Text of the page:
I may be about to say something that is not the case, but to me it's a depressing task to contemplate write a substantial application for any platform from scratch. It much easier to get going if you've got the essence of an idea in the form of a piece of working code that can be experimented with and developed.
Personally, I keep running into old but very good RISC OS software that does not run on up to date versions of RISC OS. The reasons for it not running are probably, in some cases, trivial. Many software authors have moved on, died or simply lost interest or motivation. Often, a perfectly aimiable original author no longer has the source code because the machine they wrote the software on was dumped/sold or they've lost the source when a Hard Drive crashed etc, etc. Without the source code it's close to impossible to do anything to rescue such software. It's particularly frustrating - hence my admittedly terse earlier post - when entire regions of functionality are lost. It's not just the programs in themselves, it's the potential they carried to be picked up by someone fresh and developed further.
My point was that software authors ought to have an awareness of the need to future proof their efforts as much as possible along such lines. I didn't expect anyone to find this controversial as it's the whole phisosophy behind open source which I hope, ultimately, is direction RISC OS will drift in, although if a few folk make a living out of it along the way, that's fine by me.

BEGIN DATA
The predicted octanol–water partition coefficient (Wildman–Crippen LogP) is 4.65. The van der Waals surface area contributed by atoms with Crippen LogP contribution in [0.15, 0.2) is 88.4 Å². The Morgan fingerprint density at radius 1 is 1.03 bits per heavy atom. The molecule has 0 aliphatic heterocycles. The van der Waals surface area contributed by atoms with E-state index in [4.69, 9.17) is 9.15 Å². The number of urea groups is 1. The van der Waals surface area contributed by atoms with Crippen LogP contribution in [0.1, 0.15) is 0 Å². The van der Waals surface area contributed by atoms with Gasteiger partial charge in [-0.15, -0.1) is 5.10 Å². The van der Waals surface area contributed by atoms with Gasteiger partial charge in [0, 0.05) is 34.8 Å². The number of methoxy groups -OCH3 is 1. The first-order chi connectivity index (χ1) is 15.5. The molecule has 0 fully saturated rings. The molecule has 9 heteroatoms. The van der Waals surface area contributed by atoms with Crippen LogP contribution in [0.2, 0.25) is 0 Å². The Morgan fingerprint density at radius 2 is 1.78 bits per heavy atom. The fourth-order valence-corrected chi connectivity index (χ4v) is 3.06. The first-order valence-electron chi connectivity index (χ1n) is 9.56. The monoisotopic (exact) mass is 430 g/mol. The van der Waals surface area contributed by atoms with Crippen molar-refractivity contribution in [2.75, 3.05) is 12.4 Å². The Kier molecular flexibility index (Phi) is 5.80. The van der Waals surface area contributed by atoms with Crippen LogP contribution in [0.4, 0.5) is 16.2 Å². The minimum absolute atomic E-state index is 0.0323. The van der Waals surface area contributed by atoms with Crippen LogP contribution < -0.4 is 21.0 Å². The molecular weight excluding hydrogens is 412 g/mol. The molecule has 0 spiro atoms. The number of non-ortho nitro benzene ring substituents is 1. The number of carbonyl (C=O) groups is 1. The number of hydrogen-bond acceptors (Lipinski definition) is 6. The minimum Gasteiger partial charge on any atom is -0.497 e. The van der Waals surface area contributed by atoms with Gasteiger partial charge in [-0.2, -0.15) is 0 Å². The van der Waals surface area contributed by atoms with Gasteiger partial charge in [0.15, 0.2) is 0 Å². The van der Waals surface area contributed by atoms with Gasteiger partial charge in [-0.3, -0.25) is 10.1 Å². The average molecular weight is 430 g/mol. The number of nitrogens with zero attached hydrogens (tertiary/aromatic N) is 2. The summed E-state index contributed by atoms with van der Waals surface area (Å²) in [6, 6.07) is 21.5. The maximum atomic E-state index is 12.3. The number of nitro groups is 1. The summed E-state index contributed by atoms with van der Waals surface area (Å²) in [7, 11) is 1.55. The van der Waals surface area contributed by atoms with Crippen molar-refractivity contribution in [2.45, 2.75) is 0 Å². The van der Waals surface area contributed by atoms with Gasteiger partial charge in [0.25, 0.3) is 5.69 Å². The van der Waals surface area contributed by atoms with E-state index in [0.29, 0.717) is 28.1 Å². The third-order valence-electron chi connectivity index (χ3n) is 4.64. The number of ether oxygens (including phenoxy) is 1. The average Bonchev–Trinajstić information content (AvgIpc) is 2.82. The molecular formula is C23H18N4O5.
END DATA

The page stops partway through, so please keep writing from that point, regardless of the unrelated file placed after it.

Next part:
Flicker was written because I was given permission by Bob Seago to play around with what I thought was an inspiringly clever set of routines. It's coded with programming notes throughtout so that anyone interested can see how it does what it does. This includes things like responding to a double click on an application's file type, setting up simple wimp menus, setting up a wimp volume control, and grouped radio icons, quite aside from all of the sprite handling routines. So anyone wanting any piece of it can grab that part of it to recycle and reuse.
Andre Timmerman gave permission for it to use his TimPlayer sound module. So if you want to know how to add sound to your app in a way that works on Iyonix, Risc os 4 & 6, and Virtual Acorn, the gist of it is there - although there is still an "input focus" issue that needs to be coded up.
My particular frustration today revolves around trying to find something with which to write (using RISC OS) the "Tracker" files that Flicker plays as a soundtrack. Correct me if I'm wrong, but is there now a single tracker music making program that works on all modern versions of RISC OS ? Is there a tracker music making program that works on *any* modern version of RISC OS ?
There seem to be around eight old tracker music making programs - non with source. There is nothing upon which to build. It's depressing.